Sentiments remain grounded for Boeing

GlobalData Press Release | November 27, 2019

Estimated reading time 3 minutes, 42 seconds.

Ever since the grounding of 737 Max started, the overall sentiments for Boeing has been on a declining trajectory for three straight quarters in 2019, said GlobalData, a leading data and analytics company.

Ever since the grounding of the 737 Max, Boeing's stocks have fallen from the company's record high share price in March 2019. Boeing Photo
Ever since the grounding of the 737 Max, Boeing’s stocks have fallen from the company’s record high share price in March 2019. Boeing Photo

GlobalData’s company filing analytics platform, which analyzes and showcases sentiments across companies and sectors by scanning through earning transcripts and filing documents, finds Boeing’s overall sentiment score continued to decline since the first quarter of 2019 through Q3 2019.

Following the fatal crash of Boeing 737 aircraft of Ethiopian Airlines in March 2019 and Lion Air in October 2018, the aircraft has been grounded by several global airlines. The cause of the crash was believed to be Max’s new automated Maneuvering Characteristics Augmentation System (MCAS).

“While the company’s prime focus is on achieving Federal Aviation Administration (FAA) airworthiness certification for 737 Max and bringing it back to service at the earliest, negative news headlines may prolong the process. It will also make it tough to win back the trust of its customers,” said Aurojyoti Bose, lead analyst at GlobalData.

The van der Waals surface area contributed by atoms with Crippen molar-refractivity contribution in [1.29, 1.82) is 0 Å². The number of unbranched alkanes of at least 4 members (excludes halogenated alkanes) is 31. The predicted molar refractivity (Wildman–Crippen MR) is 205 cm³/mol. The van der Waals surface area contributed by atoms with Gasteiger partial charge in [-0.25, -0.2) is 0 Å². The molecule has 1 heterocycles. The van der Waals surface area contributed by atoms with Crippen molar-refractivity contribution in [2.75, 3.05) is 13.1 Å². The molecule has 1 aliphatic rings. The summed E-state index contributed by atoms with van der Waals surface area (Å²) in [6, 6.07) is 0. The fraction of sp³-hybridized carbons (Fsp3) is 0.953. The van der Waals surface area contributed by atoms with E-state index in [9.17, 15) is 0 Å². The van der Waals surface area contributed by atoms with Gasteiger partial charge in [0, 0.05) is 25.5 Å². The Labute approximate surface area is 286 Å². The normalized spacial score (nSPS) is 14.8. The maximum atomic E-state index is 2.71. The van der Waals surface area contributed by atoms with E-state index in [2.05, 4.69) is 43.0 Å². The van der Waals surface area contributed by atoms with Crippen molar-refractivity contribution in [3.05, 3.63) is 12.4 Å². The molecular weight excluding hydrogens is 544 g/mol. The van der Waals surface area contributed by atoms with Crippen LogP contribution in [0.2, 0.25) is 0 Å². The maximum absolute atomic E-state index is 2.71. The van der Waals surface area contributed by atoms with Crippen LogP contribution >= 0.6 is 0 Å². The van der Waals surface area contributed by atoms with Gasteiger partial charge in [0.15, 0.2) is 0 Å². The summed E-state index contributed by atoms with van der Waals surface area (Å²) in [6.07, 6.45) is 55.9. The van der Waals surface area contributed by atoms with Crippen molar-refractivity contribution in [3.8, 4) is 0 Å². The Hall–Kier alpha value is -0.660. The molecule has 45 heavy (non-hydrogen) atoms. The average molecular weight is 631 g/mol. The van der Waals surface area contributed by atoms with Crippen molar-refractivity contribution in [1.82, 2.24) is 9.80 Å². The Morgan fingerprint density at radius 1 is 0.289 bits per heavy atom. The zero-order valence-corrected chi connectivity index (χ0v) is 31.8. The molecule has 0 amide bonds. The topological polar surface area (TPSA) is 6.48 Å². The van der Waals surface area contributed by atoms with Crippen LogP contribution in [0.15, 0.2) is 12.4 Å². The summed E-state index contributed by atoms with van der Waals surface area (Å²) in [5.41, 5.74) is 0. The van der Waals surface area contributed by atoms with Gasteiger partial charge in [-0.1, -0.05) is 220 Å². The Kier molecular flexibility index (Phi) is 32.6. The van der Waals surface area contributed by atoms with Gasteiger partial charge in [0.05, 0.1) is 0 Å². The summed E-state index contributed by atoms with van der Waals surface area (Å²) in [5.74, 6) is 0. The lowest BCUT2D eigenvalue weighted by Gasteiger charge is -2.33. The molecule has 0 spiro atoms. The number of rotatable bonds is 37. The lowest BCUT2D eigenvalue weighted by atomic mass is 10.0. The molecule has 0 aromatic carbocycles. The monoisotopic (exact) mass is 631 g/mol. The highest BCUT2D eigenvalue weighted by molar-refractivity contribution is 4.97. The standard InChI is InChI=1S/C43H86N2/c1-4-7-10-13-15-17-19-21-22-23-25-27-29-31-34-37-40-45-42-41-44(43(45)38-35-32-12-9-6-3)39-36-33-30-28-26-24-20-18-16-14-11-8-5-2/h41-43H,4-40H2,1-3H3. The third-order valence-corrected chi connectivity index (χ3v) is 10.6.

For instance, in October 2019, news broke about a former Boeing senior test pilot raising concerns about 737 Max’s MCAS by exchanging instant messages with another employee way back in 2016.

Boeing’s revenue declined by 6.5 per cent in Q3 2019 as compared to Q2 2019 (revenue including 737 Max charge of US$5.6 billion) primarily due to lower commercial airplane deliveries, which went down from 90 in the second quarter to 62 in the third quarter.

GlobalData Image
GlobalData Image

The company will not be able to deliver completed 737 aircraft until it receives regulatory approval and consequently it announced reduction in production rate of its 737 aircraft in April 2019. Trade war resulting in fall in orders from China is also primarily affecting the company’s wide-body production plans with the company intending to reduce production of its 787 aircraft.

Due to lower advance payments and withheld deliveries, working capital pressure is also mounting on Boeing and is likely to continue until deliveries resume for 737 Max. On the other hand, while the company’s debt level has been increasing, its negative shareholder equity is a more serious concern.

Following the grounding of 737 Max, Boeing stocks are under pressure and have never been able to touch the March 1, 2019’s record high share price of US$440.6. Boeing’s average share price, which stood at US$384.9 during Q1 2019, fell down to US$364.6 during Q2 2019 and US$357.5 during Q3 2019.

Boeing is also party to several legal suits filed after the crashes. In August 2019, Russia-based aircraft leasing company Avia filed a lawsuit seeking refund of a US$35 billion deposit with interest from Boeing in addition to compensation for lost profits.

“With favorable industry outlook and demand for new aircraft expected to grow, it would be interesting to see when Boeing is able to come out of these turbulent times and see the clear sky,” concluded Bose.

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